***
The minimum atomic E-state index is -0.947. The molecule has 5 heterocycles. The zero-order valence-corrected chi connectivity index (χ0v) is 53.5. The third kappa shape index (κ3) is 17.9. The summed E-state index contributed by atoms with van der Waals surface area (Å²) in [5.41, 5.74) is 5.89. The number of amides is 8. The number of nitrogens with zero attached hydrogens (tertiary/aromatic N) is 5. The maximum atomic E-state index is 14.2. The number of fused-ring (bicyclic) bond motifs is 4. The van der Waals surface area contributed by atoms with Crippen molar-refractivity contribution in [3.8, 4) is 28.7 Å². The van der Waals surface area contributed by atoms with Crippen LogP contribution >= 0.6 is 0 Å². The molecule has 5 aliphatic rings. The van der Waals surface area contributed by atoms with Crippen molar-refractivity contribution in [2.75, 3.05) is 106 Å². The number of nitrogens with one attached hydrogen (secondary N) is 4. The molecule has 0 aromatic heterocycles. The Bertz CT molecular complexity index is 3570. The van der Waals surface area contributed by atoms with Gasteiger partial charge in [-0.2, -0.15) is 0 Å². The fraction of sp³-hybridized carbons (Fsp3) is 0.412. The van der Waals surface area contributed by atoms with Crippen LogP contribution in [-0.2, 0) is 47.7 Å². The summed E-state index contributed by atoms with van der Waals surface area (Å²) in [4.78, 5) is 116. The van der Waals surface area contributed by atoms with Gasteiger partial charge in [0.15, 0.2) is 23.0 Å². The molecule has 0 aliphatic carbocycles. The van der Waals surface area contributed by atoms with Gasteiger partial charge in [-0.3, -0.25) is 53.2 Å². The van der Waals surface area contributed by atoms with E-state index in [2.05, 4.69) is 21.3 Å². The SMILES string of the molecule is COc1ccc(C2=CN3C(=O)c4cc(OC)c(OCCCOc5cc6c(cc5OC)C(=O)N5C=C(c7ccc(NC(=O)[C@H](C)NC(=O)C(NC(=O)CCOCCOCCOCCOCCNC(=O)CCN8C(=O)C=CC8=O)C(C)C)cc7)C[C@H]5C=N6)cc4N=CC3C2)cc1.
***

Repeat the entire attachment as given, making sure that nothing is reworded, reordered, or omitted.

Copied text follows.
The minimum atomic E-state index is -0.947. The molecule has 5 heterocycles. The zero-order valence-corrected chi connectivity index (χ0v) is 53.5. The third kappa shape index (κ3) is 17.9. The summed E-state index contributed by atoms with van der Waals surface area (Å²) in [5.41, 5.74) is 5.89. The number of amides is 8. The number of nitrogens with zero attached hydrogens (tertiary/aromatic N) is 5. The maximum atomic E-state index is 14.2. The number of fused-ring (bicyclic) bond motifs is 4. The van der Waals surface area contributed by atoms with Crippen molar-refractivity contribution in [3.8, 4) is 28.7 Å². The van der Waals surface area contributed by atoms with Crippen LogP contribution >= 0.6 is 0 Å². The molecule has 5 aliphatic rings. The van der Waals surface area contributed by atoms with Crippen molar-refractivity contribution in [2.75, 3.05) is 106 Å². The number of nitrogens with one attached hydrogen (secondary N) is 4. The molecule has 0 aromatic heterocycles. The Bertz CT molecular complexity index is 3570. The van der Waals surface area contributed by atoms with Gasteiger partial charge in [-0.2, -0.15) is 0 Å². The fraction of sp³-hybridized carbons (Fsp3) is 0.412. The van der Waals surface area contributed by atoms with Crippen LogP contribution in [-0.2, 0) is 47.7 Å². The summed E-state index contributed by atoms with van der Waals surface area (Å²) in [4.78, 5) is 116. The van der Waals surface area contributed by atoms with Gasteiger partial charge in [0.15, 0.2) is 23.0 Å². The molecule has 0 aliphatic carbocycles. The van der Waals surface area contributed by atoms with Gasteiger partial charge in [-0.3, -0.25) is 53.2 Å². The van der Waals surface area contributed by atoms with E-state index in [2.05, 4.69) is 21.3 Å². The SMILES string of the molecule is COc1ccc(C2=CN3C(=O)c4cc(OC)c(OCCCOc5cc6c(cc5OC)C(=O)N5C=C(c7ccc(NC(=O)[C@H](C)NC(=O)C(NC(=O)CCOCCOCCOCCOCCNC(=O)CCN8C(=O)C=CC8=O)C(C)C)cc7)C[C@H]5C=N6)cc4N=CC3C2)cc1.